If you want to experience what this resolution feels like viscerally, listen to Kevin Costner tell Graham Norton about helping a difficult friend.

In less than two and a half minutes, Costner builds tension. 

That tension builds and builds and builds…Until it finally releases unexpectedly.

Listen to the audience's reaction at 2m24s - that's what resolution sounds like. 

That's what you want your audience to feel when you weave stories into your messaging.

Stories are all around you, waiting to be woven into your messaging. 

Start simple 

Pick a favourite scene in a movie that fits what you want your audience to feel and build a message around that.

Here are three options to choose from for practice.

Pick one that fits a project you're working on (or a project you hope to work on), and see where it leads. Weave the story in delicately, or make it the core idea.

The primary goal of a story is to elicit emotion. 

This can be overt or subtle. 

Both work because story is the (emotional) delivery vehicle for the (marketing) message.

A simple workflow I use goes like this:

  1. What is the outcome you want your audience to have?
  2. Find a story that creates context and a lead-in to deliver #1 (This rarely needs to be a story about you.).
  3. Explain the lessons learned.
  4. Show how this relates to your programme or container
  5. Call out your ideal client and deliver the CTA.

One last thing before we wrap up. 

The most important lesson I have shared with you is hidden in plain sight.

Once you see it, everything changes…
.
.
.
It’s time to move on from story to conversion. After all we need to prime the pump and make sure that as many high quality leads as possible choose to subscribe to our list and continue their journey...

(Reminder: this is part four in a five-part series.)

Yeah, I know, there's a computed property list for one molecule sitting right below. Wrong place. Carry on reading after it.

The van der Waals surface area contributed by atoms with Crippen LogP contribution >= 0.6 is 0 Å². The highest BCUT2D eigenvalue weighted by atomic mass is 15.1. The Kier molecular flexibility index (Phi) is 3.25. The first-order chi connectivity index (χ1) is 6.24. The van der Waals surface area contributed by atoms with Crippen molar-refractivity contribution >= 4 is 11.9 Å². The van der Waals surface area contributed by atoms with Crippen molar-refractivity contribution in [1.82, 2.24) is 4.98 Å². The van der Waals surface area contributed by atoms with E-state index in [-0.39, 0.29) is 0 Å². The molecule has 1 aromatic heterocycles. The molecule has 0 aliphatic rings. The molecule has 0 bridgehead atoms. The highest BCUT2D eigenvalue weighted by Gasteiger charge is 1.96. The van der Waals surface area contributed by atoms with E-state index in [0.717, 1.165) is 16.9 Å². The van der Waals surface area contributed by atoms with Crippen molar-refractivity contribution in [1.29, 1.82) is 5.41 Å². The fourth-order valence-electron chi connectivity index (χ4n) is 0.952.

But first, the first order of business, is to offer you the opportunity to pull the pin and REMOVE yourself from Part 1 of this 2 part series of emails.

In Monday's email I asked you to challenge everything you think you know about digital marketing by asking yourself WHY you do things the way you do.

Tuesday's email was all about acknowledging that buyers buy how they want to buy not how we want to sell. In other words, buyers don’t put much trust in you and your ideas. They trust their own though.

On Wednesday, we talked about story being the fundamental tool with which to build our list. Only with stories can we entertain, educate, question and immerse our audience in our world. 

Today's email is about how we’re going to talk about conversion in the era of digital privacy.

Today we're going to talk about conversion when it comes to client attraction in the era of digital privacy. Again we'll start with a precise definition:

Conversion happens when someone buys.

Simple enough, right?

Well ... not so fast. 

Before your customer will do business with you he or she  has to know, like and trust you enough to part with their hard earned cash.

Trust is a two way street. You have to trust your customer too.That means you have to have a relationship.

A relationship that you both value (more than money).

That means you have to release the pressure.

Start by taking a long hard look at every step in your marketing and sales process, with this question in mind…

Is this how I would like to be treated?”

If the honest answer is NO then it’s time to go back to the drawing board and design a system that does.

For a start…

Treat your whole audience as customers before taking any money from them.

That doesn't mean you give away the farm but it does mean that you are willing, nay happy, to help them to start moving forward. To help them make progress towards their goals.

Whatever that might be.

By expressing how they feel, acknowledging the impact that that is having on their daily lives, their business and their relationships (there’s that word again), you make them feel better.

It’s not your fault’ is an overused phrase but more often than not, it’s true. Your audience sees what they think is an insurmountable problem stopping them moving forward.

But that’s just a symptom. The real problem is more profound. Just showing them how this is true gives them a new insight. A new perspective. Change the perspective and you change their lives.